I've traded smaller amounts of cryptocurrencies, & even transiently some BTC futures, made a little, lost a little. Probably made a "little bit of a little" more. But as I think Jim suggested a while ago--just for fun. And that little anecdote adds exactly nothing to this much more informed & erudite discussion, which I enjoy, even tho maybe a little bit OT?...or not?
Thanks, as always, for everyone's input.

:-)Shawn
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When FB wants it to use it to transfer money, you can be sure BTC will participate in one form or the other.

I can? I'm actually pretty sure of the opposite. The BTC blockchain is too slow and expensive (even with hacks like Lightning) for the billions of tiny payments Facebook wants to facilitate.

It gives some legitimacy to BTC as use as a currency, doesn't it?

No, it points out the flaws in BTC as a currency, which is slow, expensive, extremely volatile, and deflationary (and of course a ridiculous waster of energy). If BTC was such a great currency, Facebook would just use it as is, but they're not, they're developing their own.

Back to MI, my last month's came in at -9%. What about yours?

I'd have to do some spreadsheet work to figure it out exactly because I normally don't care about a month's performance, but eyeballing it, it looks like two screens down ~10%, two screens up a little less, so maybe down 4 or 5%. But, who cares? It's a month. If you're going to go with what performed well last month, why not XRX, which was up 68.83% in May (and I could only find top performers for the S&P 500, I'm sure there were non-S&P 500 stocks that went up much more in the month). And if you're cherry picking dates, how about the year starting 2017/12/16, where BTC lost 83% (what do you think all those millennials begging to have BTC in their portfolios would do faced with an 83% loss?)

Like I said, short-term, money can be made (and lost!) from trading cryptocurrency, and long term cryptocurrency will have a multitude of uses, but I don't see BTC surviving longer term in any significant fashion. It's kind of like the first (or maybe second or third being BTC isn't the first cryptocurrency) personal computer. It was an awesome achievement for it's time, it should be fondly remembered, but you aren't going to run the global financial system on it.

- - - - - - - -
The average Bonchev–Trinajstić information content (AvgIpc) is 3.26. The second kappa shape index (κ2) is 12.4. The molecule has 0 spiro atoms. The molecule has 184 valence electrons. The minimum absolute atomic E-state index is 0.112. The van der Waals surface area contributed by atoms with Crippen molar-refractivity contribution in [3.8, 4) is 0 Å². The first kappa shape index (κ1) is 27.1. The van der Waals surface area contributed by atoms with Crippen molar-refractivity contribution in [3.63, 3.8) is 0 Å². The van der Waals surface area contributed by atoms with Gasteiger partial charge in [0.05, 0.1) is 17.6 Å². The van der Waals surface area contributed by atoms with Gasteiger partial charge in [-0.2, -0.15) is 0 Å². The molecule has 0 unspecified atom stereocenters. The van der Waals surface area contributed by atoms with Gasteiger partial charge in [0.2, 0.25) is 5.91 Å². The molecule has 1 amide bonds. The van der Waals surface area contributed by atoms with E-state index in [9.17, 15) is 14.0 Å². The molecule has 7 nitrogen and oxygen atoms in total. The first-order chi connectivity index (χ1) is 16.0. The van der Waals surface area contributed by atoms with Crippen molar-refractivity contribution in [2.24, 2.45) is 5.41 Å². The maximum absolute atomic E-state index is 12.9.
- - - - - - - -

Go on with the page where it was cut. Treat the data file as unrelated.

Brian
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First, my apology for being so late to this thread.

Back to the OP. First, I heard the national debt is killing us in the 1970s. That was almost 50 years ago, and nothing bad happened. Second, the treasury bill is considered to be risk free in all the economic models. If the debt was such a problem, it would not be considered risk free.

Being of an advanced age, I too remember the 70's, and I have no recall of debt being of much concern in the 70's (IIRC, a few percent of the budget went to pay the interest on the national debt). I'm not saying there was no concern - my parents, who went through the Great Depression and fought in WW2, saw the debt through a different lens - namely that the immediate post-war debt was a larger percent of GDP that it is today. Still, they were encouraged that the impact of the debt on the budget steadily decreased through their lifetime.

https://www.usgovernmentspending.com/debt_deficit_history

John Mauldin readers should be somewhat familiar with a 2011 book by Carmen Reinhart and Kenneth Rogoff entitled 'This Time is Different: Eight Centuries of Financial Folly'. Rather than rely on anecdotal stories or talking head opinions, my recommendation would be to examine the data assembled in this scholarly work and draw your own conclusions.

<soapbox> Hint: some of you may join me in worrying about something over which we have no control. And I'm too old to pick up a pitchfork and demand that government change. But I do vote. </soapbox>

Charlie
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"I normally don't care about a month's performance..."

I don't know about you, but my screens underperformed in bull, bear for over ten years already. My MI has only beaten the S&P only two or three times over the past ten. I doubt I'm the only one to see this sort of underperformance, judging by the decreasing number of posts per week.